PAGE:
In the 17th and 18th century, these shifts could still be envisioned under an older system of categories – magically, as it were. A system in which the older exchanges were all governed by an essential and irresistible scarcity. When Ricden Ricdon gives Rosanie a magic wand to spin as much cloth as she wants to, it turns out to be a magical deception, a ploy for an exchange – one in which Rosanie has to give her soul. That form of exchange disappears, but leaves a trace – we do give our souls to the company store, but souls, in the new world, aren’t currency.

If we are looking, then, at the conflict between the “cognitive orientation” fixed by the image of the limited good and the cognitive orientation of the expanding economy – ruled over by the certainty that God was Man all along – we can get a better sense of why, for instance, the struggle against “superstition” was conducted with such ferocity in the 18th century. We understand its meaning not on the level at which it was framed by the philosophes – as a question of truth – but on a more fundamental level – the level of the human limit.


Anonymous said…
LI, you know I'm wondering why these last couple of posts of yours have occasioned no comments?
And you might well wish I hadn't added this comment after reading it, but I have a question that your post has me thinking of, even if I formulate it rather badly.It relates to the question of time and when wishes still "worked" and the limit where they seemingly went away - for good. Did they ever, "really"? I wonder if there is not always a non-contemporarity of time, a multiple and disjointed time, in which wishes and hopes still hold sway, return and burst forth.
This might come across as a "Derridean" question. But why did George Oppen call that last book of his "Primitive"? And why did Marx respond and change, late in his life, when asked about the Russian peasant communes, when he basically admitted and acknowledged something irreducible of the "archaic"?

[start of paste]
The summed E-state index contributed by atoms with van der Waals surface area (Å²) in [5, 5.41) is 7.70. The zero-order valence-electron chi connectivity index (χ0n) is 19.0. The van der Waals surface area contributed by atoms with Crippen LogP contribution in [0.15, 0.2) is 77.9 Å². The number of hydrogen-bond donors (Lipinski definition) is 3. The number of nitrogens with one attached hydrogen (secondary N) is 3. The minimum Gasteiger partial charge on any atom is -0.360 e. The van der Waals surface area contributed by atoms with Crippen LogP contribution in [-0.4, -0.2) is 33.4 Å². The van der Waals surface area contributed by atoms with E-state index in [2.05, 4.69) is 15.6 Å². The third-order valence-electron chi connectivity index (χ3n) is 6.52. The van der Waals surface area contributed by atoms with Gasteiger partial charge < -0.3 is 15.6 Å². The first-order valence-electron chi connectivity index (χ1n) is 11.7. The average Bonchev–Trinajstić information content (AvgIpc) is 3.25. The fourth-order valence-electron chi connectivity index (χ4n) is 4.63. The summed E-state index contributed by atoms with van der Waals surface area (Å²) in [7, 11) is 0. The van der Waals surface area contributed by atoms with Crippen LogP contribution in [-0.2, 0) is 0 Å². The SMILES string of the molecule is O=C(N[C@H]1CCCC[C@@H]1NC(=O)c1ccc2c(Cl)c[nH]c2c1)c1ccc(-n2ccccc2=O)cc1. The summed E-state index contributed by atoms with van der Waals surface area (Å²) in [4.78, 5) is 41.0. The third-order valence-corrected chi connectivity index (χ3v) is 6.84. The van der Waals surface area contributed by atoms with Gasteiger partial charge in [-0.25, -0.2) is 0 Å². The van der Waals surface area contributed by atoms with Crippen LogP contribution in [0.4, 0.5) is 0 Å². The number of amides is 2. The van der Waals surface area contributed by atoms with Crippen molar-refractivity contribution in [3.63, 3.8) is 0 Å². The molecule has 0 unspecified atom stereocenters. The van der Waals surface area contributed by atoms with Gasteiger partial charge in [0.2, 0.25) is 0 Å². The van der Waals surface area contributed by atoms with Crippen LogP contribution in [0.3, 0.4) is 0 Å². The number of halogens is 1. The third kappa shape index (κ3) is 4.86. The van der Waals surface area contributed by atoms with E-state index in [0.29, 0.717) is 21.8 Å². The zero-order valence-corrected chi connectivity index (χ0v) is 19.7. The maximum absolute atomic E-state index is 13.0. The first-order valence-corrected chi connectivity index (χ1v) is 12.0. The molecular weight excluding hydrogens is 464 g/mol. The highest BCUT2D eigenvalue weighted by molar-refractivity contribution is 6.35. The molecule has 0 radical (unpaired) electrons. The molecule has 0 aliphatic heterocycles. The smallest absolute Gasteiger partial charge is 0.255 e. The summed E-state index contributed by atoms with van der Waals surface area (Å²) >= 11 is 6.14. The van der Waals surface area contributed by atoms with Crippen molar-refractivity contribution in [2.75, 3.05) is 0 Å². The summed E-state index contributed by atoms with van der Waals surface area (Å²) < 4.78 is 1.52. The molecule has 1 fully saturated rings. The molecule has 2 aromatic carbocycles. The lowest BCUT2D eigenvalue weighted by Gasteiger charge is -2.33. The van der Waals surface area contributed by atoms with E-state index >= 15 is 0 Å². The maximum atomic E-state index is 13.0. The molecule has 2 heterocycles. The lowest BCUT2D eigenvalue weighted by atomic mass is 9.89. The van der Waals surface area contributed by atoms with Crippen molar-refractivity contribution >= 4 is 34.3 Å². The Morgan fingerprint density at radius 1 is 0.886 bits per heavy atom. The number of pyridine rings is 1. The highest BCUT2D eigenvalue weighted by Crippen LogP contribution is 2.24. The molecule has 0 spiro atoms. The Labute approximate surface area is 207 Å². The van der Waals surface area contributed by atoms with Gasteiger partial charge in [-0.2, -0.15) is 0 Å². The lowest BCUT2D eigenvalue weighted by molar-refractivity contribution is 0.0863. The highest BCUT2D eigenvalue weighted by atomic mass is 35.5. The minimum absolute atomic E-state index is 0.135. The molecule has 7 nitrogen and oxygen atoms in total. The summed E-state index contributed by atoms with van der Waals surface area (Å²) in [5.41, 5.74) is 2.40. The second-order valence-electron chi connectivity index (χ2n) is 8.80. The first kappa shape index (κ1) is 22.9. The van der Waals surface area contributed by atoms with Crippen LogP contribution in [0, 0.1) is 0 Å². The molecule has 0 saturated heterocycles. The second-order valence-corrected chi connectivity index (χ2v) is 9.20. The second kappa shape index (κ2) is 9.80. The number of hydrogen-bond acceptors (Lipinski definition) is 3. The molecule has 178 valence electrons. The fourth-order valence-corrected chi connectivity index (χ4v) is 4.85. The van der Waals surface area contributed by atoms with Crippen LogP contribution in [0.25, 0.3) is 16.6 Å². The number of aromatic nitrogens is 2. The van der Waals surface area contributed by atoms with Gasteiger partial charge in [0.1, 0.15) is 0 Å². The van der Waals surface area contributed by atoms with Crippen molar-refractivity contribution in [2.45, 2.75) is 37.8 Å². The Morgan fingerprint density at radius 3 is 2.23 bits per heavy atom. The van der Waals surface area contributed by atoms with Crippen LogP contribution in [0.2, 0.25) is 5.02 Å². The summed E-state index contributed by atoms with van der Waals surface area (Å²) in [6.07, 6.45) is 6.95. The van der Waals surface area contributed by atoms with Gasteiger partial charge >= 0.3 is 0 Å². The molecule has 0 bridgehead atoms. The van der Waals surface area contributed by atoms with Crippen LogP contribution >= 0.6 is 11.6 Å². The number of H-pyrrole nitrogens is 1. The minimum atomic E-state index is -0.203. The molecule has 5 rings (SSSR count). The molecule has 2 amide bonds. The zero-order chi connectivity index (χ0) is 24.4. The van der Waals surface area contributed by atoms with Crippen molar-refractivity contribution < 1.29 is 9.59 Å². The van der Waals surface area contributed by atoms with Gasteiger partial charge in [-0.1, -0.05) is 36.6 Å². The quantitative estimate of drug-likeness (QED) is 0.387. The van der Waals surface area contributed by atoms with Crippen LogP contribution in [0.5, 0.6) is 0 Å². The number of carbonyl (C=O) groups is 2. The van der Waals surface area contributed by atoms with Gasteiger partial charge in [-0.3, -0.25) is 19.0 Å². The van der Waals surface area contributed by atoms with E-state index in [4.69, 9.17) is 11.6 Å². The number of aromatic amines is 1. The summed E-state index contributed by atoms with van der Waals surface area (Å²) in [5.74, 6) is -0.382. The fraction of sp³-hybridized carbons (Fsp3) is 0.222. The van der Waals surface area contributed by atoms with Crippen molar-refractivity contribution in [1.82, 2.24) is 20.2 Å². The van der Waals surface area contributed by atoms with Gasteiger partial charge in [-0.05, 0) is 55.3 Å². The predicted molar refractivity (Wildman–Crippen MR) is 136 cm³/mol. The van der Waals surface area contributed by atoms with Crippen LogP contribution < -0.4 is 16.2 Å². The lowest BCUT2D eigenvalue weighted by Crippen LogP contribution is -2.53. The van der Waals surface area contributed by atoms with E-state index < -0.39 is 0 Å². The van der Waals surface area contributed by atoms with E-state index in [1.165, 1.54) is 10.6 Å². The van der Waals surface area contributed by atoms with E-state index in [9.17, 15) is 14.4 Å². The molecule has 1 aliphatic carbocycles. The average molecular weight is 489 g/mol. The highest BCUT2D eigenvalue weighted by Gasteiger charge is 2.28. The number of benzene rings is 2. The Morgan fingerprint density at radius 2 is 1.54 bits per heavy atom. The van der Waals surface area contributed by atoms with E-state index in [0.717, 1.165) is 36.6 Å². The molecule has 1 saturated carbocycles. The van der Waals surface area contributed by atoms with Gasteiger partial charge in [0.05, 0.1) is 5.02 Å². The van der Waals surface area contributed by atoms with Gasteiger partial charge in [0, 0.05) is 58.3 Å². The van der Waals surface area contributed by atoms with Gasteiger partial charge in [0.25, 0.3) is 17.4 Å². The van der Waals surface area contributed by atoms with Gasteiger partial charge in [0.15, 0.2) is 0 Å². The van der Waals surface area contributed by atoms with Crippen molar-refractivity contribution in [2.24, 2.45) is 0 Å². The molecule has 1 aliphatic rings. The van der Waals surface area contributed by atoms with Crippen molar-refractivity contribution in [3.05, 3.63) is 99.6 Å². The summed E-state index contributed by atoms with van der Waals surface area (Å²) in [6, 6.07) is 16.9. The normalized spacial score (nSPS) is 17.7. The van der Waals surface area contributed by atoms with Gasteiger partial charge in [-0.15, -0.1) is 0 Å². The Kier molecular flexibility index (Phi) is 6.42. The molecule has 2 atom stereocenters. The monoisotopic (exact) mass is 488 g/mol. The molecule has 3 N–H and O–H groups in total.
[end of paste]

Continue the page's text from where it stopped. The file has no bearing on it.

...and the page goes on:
Well, I was going to say something about songs and singing in this context, but that for another day. And I know I said I wouldn't link to further vids but

P.M.Lawrence said…
"In particular, we have thought that there was a fundamental difference in the way that wealth or treasure was perceived by pre-capitalist societies".

Compare and contrast the Latin cognates pecunia, money, and pecus, beast, from which it derived (paradoxically, the easier and more regular declensions and conjugations which we learn first were the less common usages; it was familiarity that taught people the oddities of the harder ones, while oddities among less common usages fell away). Anyway, wealth in such early societies consisted in chattels - cognate with cattle, of course - precisely because land was not then at a premium and such working or food animals had value in use; they were operating rather than working capital. That lack of premium made slavery part of the same approach, of course.

On sale of souls - most deals with the devil were set up analogous to mortgages on land rather than sales proper, echoing the practice of an era in which land was at a premium, and wealth largely consisted in that considered as fixed capital which nobody would ever willingly alienate.